They're going to face some serious challenges in the privacy department, though. We discussed the privacy dilemma with Facebook apps back in January, and both Facebook and MySpace are going to have to grapple with the same set of issues with their new strategies. On the one hand, they need to lock things down sufficiently that one bad (or compromised) application can't suck down a ton of private user data and do bad things with it. On the other hand, if they are too restrictive, it will limit the usefulness of their platforms and discourage third-party websites from using them at all. Striking this balance, and coming up with security mechanisms that give sites the information they need without giving away the store, will be crucial to these initiatives' success.
I think it's possible that these problems will prove intractable. Ordinarily, when we talk about an "open API," we mean an API that anybody can use without any kind of pre-approval, and that doesn't constrain how data received through the API is used. Obviously, MySpace and Facebook aren't going to want to offer an API that's open in this sense; there's too much potential for mischief if an application can trick a user into authorizing a malicious application. So unless they can come up with a really elegant mechanism for limiting the spread of information, there's going to have to be a vetting process, which will mean extra overhead that limits how quickly the platform can grow. It's going to take a lot of ingenuity to make these platforms open enough that a lot of potential partners can participate while keeping them closed enough that they don't become vehicles for the bad guys to cause problems.
by Mike Masnick
Tue, Apr 8th 2008 12:27am
from the took-'em-long-enough dept
So, now, finally, nearly four years later, Google has come to its senses and announced its entrance into the web platform space with its aptly named AppEngine offering. In many ways, it's similar to Amazon's offering (which is a good thing!), though much more integrated, which could prove to be either a problem or a benefit depending on what you want to do. Amazon allows for a much more a la carte setup, which could appeal to many, while you have to really embrace Google to enjoy the benefits of its setup. A big open question is pricing. A huge part of the appeal to Amazon's Web Services platform is that it's crazy cheap. You really have to be working it quite hard to build up any sort of significant charges. Google hasn't released info on pricing yet, offering AppEngine up for free to the first 10,000 developers (who appear to have snapped up all the open slots in less than two hours). That free service has some limitations: initially 500 MBs of storage and enough bandwidth to serve approximately 5 million pages per month. There's some suggestion that the final service will always be free up to that level, with charges starting if you go beyond that. If so, that could certainly appeal to people who just want to try some stuff out for free.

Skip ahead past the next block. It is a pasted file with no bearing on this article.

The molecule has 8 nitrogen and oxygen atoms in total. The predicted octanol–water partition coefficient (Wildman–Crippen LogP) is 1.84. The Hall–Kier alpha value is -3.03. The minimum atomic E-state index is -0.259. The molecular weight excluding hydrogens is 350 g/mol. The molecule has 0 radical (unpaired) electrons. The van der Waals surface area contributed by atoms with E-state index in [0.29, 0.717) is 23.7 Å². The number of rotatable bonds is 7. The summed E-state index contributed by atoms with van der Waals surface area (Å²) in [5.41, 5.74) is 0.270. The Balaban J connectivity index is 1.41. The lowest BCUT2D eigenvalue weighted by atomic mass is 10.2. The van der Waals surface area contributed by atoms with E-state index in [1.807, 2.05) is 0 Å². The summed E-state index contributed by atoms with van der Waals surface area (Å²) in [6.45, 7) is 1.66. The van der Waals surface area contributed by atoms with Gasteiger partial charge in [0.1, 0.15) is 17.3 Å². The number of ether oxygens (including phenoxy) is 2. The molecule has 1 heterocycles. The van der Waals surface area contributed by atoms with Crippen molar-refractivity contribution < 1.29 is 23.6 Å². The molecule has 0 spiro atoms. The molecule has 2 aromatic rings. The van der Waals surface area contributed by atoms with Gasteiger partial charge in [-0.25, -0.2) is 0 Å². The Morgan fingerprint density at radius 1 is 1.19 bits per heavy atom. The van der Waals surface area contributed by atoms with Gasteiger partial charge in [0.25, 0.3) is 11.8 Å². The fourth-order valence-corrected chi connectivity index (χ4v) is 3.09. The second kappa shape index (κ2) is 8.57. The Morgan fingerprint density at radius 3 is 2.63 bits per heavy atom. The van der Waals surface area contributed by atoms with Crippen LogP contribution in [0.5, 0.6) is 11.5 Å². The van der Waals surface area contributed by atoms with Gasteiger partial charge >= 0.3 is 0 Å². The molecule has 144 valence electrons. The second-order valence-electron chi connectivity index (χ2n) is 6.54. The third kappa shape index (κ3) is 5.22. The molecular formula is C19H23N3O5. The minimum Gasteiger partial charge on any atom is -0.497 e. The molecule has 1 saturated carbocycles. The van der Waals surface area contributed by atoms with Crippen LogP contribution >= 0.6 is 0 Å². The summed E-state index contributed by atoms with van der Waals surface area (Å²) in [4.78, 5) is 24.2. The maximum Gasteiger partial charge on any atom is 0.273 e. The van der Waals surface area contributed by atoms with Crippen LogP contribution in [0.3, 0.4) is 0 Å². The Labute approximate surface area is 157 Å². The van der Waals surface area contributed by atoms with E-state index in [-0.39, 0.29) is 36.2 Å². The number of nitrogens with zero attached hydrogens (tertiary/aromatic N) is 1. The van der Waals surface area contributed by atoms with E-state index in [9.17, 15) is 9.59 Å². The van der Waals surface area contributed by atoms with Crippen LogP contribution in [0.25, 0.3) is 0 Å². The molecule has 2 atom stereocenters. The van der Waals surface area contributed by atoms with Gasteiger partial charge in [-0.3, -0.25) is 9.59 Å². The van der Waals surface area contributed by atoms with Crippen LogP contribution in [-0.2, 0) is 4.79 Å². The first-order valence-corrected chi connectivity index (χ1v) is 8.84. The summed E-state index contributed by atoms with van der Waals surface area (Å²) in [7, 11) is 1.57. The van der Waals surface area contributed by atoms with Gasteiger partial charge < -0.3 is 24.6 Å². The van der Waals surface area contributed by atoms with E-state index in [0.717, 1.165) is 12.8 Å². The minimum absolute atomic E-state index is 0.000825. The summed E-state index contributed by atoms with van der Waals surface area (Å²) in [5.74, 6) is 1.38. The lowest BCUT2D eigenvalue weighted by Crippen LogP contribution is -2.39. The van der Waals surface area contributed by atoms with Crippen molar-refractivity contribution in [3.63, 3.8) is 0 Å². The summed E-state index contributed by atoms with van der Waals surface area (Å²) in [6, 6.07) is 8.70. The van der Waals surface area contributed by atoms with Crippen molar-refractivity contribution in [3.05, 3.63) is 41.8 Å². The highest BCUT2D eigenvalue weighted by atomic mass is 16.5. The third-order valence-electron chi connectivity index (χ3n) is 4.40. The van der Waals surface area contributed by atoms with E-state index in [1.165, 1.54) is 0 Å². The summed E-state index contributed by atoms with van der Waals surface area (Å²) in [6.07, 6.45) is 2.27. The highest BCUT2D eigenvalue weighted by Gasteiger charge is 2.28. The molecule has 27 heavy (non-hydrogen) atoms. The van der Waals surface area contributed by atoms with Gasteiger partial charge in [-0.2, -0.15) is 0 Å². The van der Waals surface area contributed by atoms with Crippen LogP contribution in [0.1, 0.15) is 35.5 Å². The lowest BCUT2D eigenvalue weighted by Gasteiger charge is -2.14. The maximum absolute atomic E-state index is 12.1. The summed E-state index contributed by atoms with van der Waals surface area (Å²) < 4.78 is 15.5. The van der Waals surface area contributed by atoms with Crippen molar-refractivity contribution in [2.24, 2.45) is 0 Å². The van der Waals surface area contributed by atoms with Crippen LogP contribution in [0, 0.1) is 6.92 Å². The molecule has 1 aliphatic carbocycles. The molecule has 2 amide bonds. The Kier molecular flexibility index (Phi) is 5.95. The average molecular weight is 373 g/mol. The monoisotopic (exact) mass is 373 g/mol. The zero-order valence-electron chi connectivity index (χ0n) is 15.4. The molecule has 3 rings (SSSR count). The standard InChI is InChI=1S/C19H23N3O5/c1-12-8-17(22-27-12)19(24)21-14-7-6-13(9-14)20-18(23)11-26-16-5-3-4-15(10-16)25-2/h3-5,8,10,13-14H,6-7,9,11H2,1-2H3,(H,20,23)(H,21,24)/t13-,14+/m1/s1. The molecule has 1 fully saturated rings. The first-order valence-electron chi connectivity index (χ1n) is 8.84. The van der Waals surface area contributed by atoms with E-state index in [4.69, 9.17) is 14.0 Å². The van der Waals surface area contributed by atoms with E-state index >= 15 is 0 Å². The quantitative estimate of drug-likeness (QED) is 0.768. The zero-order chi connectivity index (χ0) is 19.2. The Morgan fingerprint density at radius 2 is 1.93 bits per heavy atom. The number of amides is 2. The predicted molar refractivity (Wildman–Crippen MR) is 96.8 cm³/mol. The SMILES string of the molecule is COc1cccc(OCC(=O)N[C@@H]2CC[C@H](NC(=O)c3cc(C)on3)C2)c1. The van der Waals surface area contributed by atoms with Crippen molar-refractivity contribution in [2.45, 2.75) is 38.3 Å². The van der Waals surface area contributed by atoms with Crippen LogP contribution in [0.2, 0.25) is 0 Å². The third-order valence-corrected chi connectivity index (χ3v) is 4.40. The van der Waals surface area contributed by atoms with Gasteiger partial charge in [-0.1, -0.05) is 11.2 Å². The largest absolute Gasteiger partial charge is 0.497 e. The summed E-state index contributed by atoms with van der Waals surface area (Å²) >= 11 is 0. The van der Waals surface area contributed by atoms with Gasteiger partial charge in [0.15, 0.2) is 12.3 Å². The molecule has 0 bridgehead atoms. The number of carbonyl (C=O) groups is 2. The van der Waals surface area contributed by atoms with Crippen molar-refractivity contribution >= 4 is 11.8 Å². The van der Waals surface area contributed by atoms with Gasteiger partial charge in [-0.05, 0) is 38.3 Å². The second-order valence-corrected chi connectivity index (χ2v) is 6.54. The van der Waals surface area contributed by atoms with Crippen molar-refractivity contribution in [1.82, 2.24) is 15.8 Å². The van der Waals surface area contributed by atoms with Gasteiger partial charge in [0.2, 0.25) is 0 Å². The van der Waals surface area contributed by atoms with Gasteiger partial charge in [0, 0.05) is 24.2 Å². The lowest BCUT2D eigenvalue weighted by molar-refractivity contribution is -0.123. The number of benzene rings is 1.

While this may seem like something that will only appeal to serious techheads, this could be a really big deal. A lot is going to depend on how well AppEngine really works, and how open it really turns out to be. However, if it really does provide another super cheap (or even free at low levels) full service, highly scalable platform for all different kinds of applications, things could start to get very interesting pretty quickly. Between this and Amazon's Web Services, the very concept of developing online applications may finally start to change in significant ways for the better. The easier it is to develop and deploy highly scalable web applications, the more innovative and creative solutions we're going to start to see.
by Mike Masnick
Thu, Jan 3rd 2008 11:58am
from the not-allowed-to-make-things-more-valuable dept